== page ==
Faster fashion

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Fashion retailers and customers alike are demanding more than ever before, and they want it faster. Is technology the answer?

In a sector where end users are demanding delivery within 90 minutes, customer service capabilities are defining the way warehouses work. With the rise of multi-channel retail, spiralling delivery requirements, and the exceptionally high rates of returns associated with shoes and clothing, fashion supply chains are increasingly relying on automated warehouses to satisfy customers and retailers alike.

Everybody is feeling the pinch of the global economy, but profit is what really counts. And failing to deliver, either products or service expectations, is what loses custom and money from the bottom line. So while a sizeable outlay on automation may look unattractive, the consensus is that fashion retailers are willing to invest in getting their products to the customer in the best shape, and the best time possible.

As well as selling and delivering direct to customers over the internet, multi-channel retail now includes is a range of new ways to shop, as described by Craig Sears-Black, UK managing director at Manhattan Associates: “traditional (in-store) commerce, e-commerce, m-commerce (mobile), f-commerce (Facebook), s-commerce (social) and v-commerce (video-enabled).” And as he sees it, “Failure to embrace multiple channels is simply not an option.”

Tempting as it is to view these simply as new methods of collecting orders, satisfying them cannot be an afterthought. It requires considerable support through the whole distribution process. “Click and collect” where customers order online but collect in store, is one such customer service phenomena. It’s great for retailers as it encourages cross-selling and up-selling when the customer enters the store, but it also really complicates distribution operations.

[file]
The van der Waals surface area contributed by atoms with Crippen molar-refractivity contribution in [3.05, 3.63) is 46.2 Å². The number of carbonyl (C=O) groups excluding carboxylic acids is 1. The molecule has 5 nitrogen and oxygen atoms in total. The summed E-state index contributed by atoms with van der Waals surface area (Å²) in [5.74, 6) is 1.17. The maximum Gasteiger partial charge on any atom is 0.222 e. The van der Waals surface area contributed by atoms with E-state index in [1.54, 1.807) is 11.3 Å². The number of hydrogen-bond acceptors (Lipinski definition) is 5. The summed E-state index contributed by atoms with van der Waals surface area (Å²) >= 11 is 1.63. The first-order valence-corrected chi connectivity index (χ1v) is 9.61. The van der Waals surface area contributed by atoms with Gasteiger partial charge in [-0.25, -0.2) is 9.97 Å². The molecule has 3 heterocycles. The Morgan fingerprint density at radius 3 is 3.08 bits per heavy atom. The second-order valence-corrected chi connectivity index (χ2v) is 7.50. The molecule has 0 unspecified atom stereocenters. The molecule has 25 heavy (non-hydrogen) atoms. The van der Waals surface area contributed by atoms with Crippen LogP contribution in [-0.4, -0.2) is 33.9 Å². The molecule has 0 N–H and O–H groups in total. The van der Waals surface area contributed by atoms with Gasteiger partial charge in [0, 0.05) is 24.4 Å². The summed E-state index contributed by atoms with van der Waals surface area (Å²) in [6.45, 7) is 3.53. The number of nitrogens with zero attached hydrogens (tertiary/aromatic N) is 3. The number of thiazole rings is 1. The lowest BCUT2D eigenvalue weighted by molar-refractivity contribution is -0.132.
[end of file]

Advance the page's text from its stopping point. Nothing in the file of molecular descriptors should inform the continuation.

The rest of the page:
These are not orders that can simply be stuffed into the back of delivery vehicles ad hoc. Hanging garments in particular present a challenge when putting orders through an online order packaging process, as they require proper transit or gift packaging, plus other value added services, as well as getting them distributed to the store in time.

Craig Rollason, head of sales and marketing for Knapp, says these extras are a growing concern: “A trend that we’re seeing is the demand from retailers for facilities that allow them to offer a range of value-added services, such as gift wrapping, in their B2C operations. The time necessary for these extra activities has to be taken into account, of course, when setting cut-off times for receipt of customer orders.”

And different types of fashion retail have their own particular demands. While lower value fast fashion will have a high volume initial push under pressure to get everything out at once, higher end stores are demanding more extreme extra services.

Andrew Dalziel, vice president of marketing and product management at Kewill, says: “Some fashion companies may require kitting with the combining of different garments. If suits are being picked, it is key to ensure the jacket and trousers or skirt are in the same fabric shade and at the high end this may mean from the same fabric roll. There may also be a need for packing or re-packing, ticketing and pre-packs in the warehouse.”

The increasing pressure on distribution operations to do more, in more ways, and in less time is putting a new focus onto streamlining product flows.

“Ideally the stock would be shared across the channels. However the service requirement of each channel is significantly different,” says Phil Steeds, sales director at TGW Logistics. This is where warehouse layout and organisation becomes invaluable.

“Automation is being viewed positively across many sectors – including fashion,” continues Steeds. “The automated approach will probably be more space efficient, which may reduce the warehouse footprint, land take and therefore the cost. Automation also provides the opportunity to improve the space utilisation within a brown field site. In addition, automation provides the tools and the ‘engine’ to facilitate and promote a more effective use of labour.”

Of course for many high demand fashion retailers, automation also gives the opportunity to keep processing orders beyond normal working hours. And with multi-channel orders which tend to be single items, automation can also make more stock more quickly accessible than manual picking processes.

Rollason points to the key demands for organising a fashion DC for multi-channel operations: “For storage, the principal requirement is for fast access to the products. there is no reason why all products cannot be stored in the same way – be it on a pallet, in a shuttle-based storage system, in flow racking or in static racking. The key point is how the goods are then picked and prepared for the various order streams.”